In speaking of a difficult problem, one requiring considerable mental labor, we often hear it said by earnest, well-meaning Christians, and also by those who are striving to be Christian Scientists, that they will leave it all with God, and take no further responsibility in the matter. They thus leave everything for God to do, and are surprised when they fail to realize the success they covet. God surely inspires us to work out good and grand plans, but in so far as our work is material it requires a human agent to carry it out. If we are good enough to hear the voice of Truth, we must be strong and wise enough to execute the demands of wisdom.

Moses received the message from God to deliver the children of Israel from bondage to the Egyptians, but it required forty years of ceaseless labor on the part of "the man of God" to bring the Hebrews to the promised land, and the story from Genesis to Leviticus tells us how occupied he was in this work. So, too, it required a great deal of energy as well as true wisdom on the part of Solomon to build the temple. If Jesus had stayed on the mountain or by the seashore, and put forth no effort to do God's work, he would never have consummated his great mission. If he had not started out in an earnest, determined manner to do his Father's business, he would never have accomplished what he did. Though, as he said, he could do nothing of himself, yet he was called to be an active and also a willing agent, in order that the material evidence of his life-work might be presented to human sense. Paul was called to preach the words and works of Jesus, and as we follow him in his activities we realize that he understood the call to mean very much more than just "leaving it all to divine Love." He felt called to work and to endure hardship and privations in order to advance the Cause. Our Leader's life as we have seen it for the past forty years is an object-lesson that every one may contemplate with much profit. God calls, God leads, but if we desire to accomplish anything we certainly must do the work that needs to be done if we would prove ourselves worthy of our summons and win success.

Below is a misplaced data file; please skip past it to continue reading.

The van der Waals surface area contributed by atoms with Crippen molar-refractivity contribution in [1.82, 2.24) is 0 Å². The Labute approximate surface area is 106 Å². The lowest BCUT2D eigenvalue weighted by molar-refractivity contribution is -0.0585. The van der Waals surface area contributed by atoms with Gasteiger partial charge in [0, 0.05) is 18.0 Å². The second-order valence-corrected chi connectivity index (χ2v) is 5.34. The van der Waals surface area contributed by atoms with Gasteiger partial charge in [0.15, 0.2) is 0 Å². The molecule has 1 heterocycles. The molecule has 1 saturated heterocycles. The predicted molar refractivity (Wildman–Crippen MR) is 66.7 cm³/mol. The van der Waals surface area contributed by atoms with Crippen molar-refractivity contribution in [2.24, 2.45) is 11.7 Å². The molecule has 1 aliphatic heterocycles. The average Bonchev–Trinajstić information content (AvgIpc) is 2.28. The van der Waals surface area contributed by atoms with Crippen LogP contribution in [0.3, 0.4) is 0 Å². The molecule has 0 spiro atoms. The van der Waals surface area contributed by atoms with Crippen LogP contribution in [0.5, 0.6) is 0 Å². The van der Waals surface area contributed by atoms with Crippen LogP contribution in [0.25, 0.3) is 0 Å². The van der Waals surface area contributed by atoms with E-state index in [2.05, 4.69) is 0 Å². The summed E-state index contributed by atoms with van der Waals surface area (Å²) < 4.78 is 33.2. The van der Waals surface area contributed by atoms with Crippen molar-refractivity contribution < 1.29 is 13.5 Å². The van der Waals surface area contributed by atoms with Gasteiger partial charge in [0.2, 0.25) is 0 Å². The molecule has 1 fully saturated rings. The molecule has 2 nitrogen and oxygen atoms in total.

April 10, 1909

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